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Stein, Rabchuk: Rogina's Downtown St. Charles Plan Not Enough

Mayoral candidates tout own economic development plans after praises focus on Arcada but says Rogina’s vision for downtown is a good start.

St. Charles mayoral candidates Jotham Stein and John Rabchuk on Monday each responded to 3rd Ward Alderman Ray Rogina’s vision for downtown renewal, with Stein saying the plan does not go far enough and Rabchuk saying he is the only candidate with a comprehensive economic development plan.

“The Arcada Theatre (105 E. Main St.) is a fantastic source of culture and entertainment and building on the Arcada’s accomplishments will certainly help our downtown grow,” Stein said in a statement issued Monday afternoon. “The more the Arcada offers quality shows that people want to see, the more vital our downtown will be and the more tax revenue the city will collect.

“To the extent Mr. Rogina’s plan works to grow downtown’s culture and entertainment offerings, I am all for it. It is a good start, but only a part of what downtown needs, just as Mr. Rabchuk’s bicycle-hub plan, is a good start, but only a part of what downtown needs,” Stein said. “Because it is only a partial solution, Mr. Rogina’s plan to focus growth downtown on the Arcada is shortsighted and too limited in scope.”

Rabchuk Touts Own Plan

In a statement he issued Monday evening, Rabchuk insisted, however, that his bicycle hub proposal, as well as his plan to establish a volunteer corps, are only two parts of a larger economic development plan that is comprehensive in scope and whose aim is to fill the city’s vacant storefronts.

“My proposals to establish St. Charles as a cycling hub and to create STC Corps of volunteers are part of my comprehensive plan to create” a new synergy that enhances and multiplies the city’s existing assets, while making the town a recognized leader in attracting new business, Rabchuk said in a release he issued Monday evening.

“With little cost, we can attract residents and visitors to our downtown and establish a vibrancy that will make St. Charles a desirable destination for new business,” he said. Rabchuk’s plan also includes investigating methods for transforming the Fox River into a diverse recreational asset, and turning the First Street Plaza into a high foot-traffic hub with regularly scheduled entertainment.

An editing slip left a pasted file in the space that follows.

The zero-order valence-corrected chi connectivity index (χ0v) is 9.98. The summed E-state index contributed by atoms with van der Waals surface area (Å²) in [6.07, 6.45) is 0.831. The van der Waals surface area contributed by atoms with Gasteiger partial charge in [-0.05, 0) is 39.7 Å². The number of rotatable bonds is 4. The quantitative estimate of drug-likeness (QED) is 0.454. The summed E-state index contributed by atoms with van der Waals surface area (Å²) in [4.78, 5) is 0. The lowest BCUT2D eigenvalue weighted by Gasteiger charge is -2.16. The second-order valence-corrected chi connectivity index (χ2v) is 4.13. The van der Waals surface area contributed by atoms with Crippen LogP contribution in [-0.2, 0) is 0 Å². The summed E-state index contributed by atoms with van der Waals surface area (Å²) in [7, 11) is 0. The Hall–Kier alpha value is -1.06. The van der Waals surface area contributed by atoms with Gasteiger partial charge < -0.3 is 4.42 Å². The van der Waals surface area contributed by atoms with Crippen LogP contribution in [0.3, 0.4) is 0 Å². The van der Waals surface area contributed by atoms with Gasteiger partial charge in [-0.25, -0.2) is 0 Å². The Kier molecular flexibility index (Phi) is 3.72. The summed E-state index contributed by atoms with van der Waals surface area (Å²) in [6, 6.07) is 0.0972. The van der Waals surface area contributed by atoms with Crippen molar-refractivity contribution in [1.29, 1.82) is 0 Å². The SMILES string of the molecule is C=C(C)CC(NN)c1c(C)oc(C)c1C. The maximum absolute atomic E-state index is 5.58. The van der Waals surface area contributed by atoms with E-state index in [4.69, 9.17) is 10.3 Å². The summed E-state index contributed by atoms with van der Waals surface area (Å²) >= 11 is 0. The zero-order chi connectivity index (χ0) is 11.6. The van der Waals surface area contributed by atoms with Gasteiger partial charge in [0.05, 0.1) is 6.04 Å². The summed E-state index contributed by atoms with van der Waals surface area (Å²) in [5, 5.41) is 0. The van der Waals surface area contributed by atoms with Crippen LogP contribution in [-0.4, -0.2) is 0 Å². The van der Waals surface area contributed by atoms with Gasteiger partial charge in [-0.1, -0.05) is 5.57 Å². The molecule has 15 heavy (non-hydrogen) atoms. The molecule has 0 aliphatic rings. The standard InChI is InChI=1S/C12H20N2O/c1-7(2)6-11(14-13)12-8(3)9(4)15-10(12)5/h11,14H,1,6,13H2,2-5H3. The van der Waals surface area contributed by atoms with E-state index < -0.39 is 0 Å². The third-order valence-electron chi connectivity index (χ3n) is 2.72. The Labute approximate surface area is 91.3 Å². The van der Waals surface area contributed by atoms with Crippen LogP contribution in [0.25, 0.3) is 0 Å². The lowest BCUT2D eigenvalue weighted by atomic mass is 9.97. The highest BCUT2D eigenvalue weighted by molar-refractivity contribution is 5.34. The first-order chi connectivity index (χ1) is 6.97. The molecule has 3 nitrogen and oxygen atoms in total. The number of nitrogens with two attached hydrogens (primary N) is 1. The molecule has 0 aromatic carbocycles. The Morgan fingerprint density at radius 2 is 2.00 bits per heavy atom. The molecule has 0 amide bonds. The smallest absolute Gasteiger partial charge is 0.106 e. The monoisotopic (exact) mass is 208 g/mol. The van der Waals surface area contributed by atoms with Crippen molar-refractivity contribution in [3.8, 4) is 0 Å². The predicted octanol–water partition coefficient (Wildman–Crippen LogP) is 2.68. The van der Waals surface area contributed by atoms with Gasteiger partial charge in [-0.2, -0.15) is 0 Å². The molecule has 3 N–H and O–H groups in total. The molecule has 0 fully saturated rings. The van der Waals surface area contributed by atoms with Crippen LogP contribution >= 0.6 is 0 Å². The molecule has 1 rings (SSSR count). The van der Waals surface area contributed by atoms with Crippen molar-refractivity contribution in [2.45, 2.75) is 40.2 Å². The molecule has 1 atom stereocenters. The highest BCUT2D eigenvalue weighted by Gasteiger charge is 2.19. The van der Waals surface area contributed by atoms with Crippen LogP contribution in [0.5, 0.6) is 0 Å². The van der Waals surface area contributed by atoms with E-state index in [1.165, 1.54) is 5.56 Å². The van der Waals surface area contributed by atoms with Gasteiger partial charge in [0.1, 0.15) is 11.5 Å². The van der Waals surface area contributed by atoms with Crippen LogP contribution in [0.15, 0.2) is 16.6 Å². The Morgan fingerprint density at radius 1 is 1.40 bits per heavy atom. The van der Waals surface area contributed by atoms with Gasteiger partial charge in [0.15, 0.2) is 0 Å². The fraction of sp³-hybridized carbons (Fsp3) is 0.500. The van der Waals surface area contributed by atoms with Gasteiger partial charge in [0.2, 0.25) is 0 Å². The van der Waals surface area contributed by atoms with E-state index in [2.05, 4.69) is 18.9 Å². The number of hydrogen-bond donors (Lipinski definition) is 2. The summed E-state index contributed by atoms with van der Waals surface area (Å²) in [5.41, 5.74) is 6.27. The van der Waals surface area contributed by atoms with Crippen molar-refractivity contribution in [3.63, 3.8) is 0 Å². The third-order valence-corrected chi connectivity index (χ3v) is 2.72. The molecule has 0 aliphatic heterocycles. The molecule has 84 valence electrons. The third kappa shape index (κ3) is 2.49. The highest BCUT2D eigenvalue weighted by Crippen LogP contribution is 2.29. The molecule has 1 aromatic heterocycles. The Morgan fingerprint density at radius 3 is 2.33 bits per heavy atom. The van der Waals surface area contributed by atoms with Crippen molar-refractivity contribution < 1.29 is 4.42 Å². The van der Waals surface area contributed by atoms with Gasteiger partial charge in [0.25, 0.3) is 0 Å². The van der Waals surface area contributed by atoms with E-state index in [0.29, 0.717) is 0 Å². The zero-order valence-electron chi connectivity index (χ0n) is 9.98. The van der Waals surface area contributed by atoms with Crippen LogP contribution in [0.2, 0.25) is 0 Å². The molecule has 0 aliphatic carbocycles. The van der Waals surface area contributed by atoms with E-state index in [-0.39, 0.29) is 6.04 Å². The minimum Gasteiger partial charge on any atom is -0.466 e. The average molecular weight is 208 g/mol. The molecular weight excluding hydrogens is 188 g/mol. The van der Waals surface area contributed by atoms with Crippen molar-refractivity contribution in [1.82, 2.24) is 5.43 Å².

Stein: Diverse Businesses Needed

Stein said the city needs a mix of all types of businesses on both the East and West sides of St. Charles, saying such diversity will be healthier for the city’s economy than focusing on one type of business or industry.

“To focus the revitalization of downtown on the Arcada, as Mr. Rogina wants to do, or on bicycle events as Mr. Rabchuk wants to do, will not maximize growth nor create a truly flourishing downtown. We need to focus on recruiting all types of businesses to downtown. Not just entertainment businesses, not just bicycle businesses, but all types of businesses.”

Stein, who has made economic development a key focus of his campaign, added that “my top priority as mayor will be to use my more than 20 years of experience giving business and legal advice to companies of all sizes to recruit a mix of businesses to all of St. Charles — to downtown, to the East Side and to the West Side.

“Instead of seeing businesses leave St. Charles or close altogether, as mayor, I will actively recruit new business investment to St. Charles, nurture start-up businesses, and help businesses that are here but struggling,” Stein said. “I am proud that the St. Charles Chamber of Commerce recently awarded me the 2012 Charlemagne Award for Community Development for investing in downtown by moving my office to a historic building and renovating it.  As mayor, when I recruit businesses to our city, the companies will see my commitment to our city and that I have done exactly what I am asking them to do — invest in St. Charles.”